Read the liner notes for this set (written by Mike Kelley himself) here: http://www.mikekelley.com/DAMthrone.html . http://www.mikekelley.com/compound.html has 74 76 for sale along with other DAM/Kelley-related products.
Sunday, April 11, 2010
Vanguard, 1967; available
8 track, 44:46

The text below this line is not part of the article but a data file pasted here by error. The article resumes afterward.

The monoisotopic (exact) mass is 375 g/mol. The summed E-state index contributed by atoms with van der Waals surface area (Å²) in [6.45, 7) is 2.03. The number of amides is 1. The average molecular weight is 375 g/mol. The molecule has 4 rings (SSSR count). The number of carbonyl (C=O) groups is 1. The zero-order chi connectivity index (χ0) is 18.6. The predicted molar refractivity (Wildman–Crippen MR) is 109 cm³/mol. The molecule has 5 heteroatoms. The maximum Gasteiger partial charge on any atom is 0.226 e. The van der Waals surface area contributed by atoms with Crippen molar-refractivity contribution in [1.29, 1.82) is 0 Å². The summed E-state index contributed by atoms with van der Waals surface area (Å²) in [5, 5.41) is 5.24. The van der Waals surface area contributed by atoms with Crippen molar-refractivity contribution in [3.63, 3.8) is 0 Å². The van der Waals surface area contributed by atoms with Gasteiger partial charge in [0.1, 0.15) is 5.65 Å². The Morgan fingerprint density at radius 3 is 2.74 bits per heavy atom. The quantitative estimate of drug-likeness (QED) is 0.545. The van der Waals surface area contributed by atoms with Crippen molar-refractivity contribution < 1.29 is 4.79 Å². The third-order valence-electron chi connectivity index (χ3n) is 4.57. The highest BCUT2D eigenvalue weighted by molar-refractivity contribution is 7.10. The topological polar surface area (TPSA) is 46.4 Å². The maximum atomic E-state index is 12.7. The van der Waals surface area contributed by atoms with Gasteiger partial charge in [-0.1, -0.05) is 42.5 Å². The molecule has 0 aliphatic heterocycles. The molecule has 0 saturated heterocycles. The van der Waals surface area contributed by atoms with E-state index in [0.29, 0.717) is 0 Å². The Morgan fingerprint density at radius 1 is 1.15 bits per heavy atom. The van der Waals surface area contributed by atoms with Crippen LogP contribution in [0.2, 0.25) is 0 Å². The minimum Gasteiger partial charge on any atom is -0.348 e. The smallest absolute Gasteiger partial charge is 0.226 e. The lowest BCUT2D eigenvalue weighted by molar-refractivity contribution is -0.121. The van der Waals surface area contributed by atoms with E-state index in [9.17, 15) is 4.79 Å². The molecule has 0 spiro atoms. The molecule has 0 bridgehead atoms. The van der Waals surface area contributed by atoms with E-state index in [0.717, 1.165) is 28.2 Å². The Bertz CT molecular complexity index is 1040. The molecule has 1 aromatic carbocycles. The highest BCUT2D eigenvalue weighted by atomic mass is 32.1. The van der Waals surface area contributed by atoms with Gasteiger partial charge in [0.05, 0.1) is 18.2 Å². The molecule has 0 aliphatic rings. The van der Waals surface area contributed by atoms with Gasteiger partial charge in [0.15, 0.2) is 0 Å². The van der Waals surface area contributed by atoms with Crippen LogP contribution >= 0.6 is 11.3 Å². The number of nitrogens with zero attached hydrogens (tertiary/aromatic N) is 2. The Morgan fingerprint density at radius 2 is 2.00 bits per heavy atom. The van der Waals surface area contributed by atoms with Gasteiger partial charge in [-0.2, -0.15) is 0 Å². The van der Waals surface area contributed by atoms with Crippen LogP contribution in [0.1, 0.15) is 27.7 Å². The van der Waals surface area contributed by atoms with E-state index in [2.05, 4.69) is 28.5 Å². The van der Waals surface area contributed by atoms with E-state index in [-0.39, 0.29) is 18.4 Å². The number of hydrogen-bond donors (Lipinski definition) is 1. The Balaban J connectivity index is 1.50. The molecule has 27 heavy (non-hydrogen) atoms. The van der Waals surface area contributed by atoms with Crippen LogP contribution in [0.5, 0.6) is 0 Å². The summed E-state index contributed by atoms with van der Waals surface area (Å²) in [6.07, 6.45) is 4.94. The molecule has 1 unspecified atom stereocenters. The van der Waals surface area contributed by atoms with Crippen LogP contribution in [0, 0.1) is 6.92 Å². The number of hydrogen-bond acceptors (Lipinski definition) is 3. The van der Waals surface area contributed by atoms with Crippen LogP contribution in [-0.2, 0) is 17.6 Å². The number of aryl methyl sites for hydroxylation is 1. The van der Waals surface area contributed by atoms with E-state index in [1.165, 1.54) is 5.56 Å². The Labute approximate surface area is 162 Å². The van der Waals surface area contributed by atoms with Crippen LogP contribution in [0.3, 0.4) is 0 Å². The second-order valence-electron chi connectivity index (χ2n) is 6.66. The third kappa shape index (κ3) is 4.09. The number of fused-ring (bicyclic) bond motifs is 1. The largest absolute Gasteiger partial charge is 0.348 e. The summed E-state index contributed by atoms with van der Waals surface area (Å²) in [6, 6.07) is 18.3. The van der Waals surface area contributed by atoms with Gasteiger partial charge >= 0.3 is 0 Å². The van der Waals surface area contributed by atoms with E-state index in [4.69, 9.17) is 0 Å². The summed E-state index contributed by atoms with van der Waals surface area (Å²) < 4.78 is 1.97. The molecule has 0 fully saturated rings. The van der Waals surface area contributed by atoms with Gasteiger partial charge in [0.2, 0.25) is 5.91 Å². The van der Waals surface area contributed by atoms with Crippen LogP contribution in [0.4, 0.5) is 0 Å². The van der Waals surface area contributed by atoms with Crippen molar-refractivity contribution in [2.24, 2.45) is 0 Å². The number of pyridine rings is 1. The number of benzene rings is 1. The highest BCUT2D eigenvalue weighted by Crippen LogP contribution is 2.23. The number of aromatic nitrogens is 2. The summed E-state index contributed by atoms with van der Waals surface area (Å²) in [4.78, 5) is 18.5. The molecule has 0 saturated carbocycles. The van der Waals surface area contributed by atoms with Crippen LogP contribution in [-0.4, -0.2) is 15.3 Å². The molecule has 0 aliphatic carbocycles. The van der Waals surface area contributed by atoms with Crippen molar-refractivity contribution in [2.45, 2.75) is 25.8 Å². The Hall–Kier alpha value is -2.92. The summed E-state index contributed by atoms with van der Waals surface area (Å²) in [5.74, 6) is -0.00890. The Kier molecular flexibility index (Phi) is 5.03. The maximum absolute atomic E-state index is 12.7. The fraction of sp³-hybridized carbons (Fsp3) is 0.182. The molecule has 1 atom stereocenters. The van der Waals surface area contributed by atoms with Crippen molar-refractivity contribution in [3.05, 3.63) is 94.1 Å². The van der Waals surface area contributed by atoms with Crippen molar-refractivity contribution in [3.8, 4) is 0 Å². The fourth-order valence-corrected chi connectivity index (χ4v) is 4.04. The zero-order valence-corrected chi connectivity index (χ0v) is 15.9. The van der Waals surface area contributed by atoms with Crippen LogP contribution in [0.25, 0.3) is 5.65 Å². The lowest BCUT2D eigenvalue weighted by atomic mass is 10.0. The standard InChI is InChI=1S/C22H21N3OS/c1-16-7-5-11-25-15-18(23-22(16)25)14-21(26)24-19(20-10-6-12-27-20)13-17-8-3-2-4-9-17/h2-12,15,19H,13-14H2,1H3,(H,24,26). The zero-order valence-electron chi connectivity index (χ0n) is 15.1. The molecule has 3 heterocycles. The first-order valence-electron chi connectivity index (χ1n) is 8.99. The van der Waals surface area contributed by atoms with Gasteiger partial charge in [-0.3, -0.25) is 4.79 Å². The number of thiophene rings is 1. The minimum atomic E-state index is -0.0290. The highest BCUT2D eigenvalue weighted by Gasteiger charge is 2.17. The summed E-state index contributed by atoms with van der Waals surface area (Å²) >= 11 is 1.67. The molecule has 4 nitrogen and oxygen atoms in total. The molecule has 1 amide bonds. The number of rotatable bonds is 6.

The late John Fahey has always been one of my favorite musical enigmas. Mostly kown for redefining folk (and hating hippies and New Age!), he had a surprisingly adventurous side. REQUIA (subtitled AND OTHER COMPOSITIONS FOR GUITAR SOLO, which isn't entirely accurate) is one of his best early forays into experimental turf. The A-side is typical Fahey: raga/blues/folk fusion guitar excursions played with flair and that distinct Fahey touch. The long "Requiem For Rusell Blaine Cooper" and "When The Catfish Is In Bloom" are particularly delightful, and "Requiem For John Hurt" is pretty good too! The B-side is where it gets weird. The four-part "Requiem For Molly" dominates this side, and it calls Fahey's distaste for psychedelia into question. This epic finds Fahey accompanied by "special effects", IE, musique concrete! Bits and pieces of old blues records, lions roaring, seals barking, public speeches, and other found sounds float under Fahey's irresistible guitar. Oddly enough, the melody for "Part Three" is actually "California Dreaming"! The Mamas and the Papas aren't credited, but there's no mistaking it; in the end that's okay since it actually adds to the collage effect. The effects never really match up with the playing, and Fahey would complain later that he was drunk at the session and the tapes weren't properly cued. However, Fahey was also his own harshest critic, and the piece still sounds remarkable today despite its flaws. The album closes with the brief yet delightful "Fight On Christians, Fight On", leaving the listener wanting more. Luckily, there is a lot more! GUITAR VOL. 4, THE YELLOW PRINCESS, and THE LEGEND OF BLIND JOE DEATH are especially good early works that mix brave experimentation and gorgeous acoustic playing, while the late-period CITY OF REFUGE, THE MILL-POND, and WOMBLIFE would appeal to far more adventurous listeners with their severely dark and abstract nature (the former has particularly aggressive notes by Fahey; I repeat, he REALLY didn't like hippies!). The one-off collaboration with Cul De Sac, THE EPIPHAY OF GLENN JONES, is also quite listenable and interesting. There really isn't a bad Fahey album, but REQUIA is definitely a nice cross section of the man's many sides and is probably the best introduction to his marvelous catalog.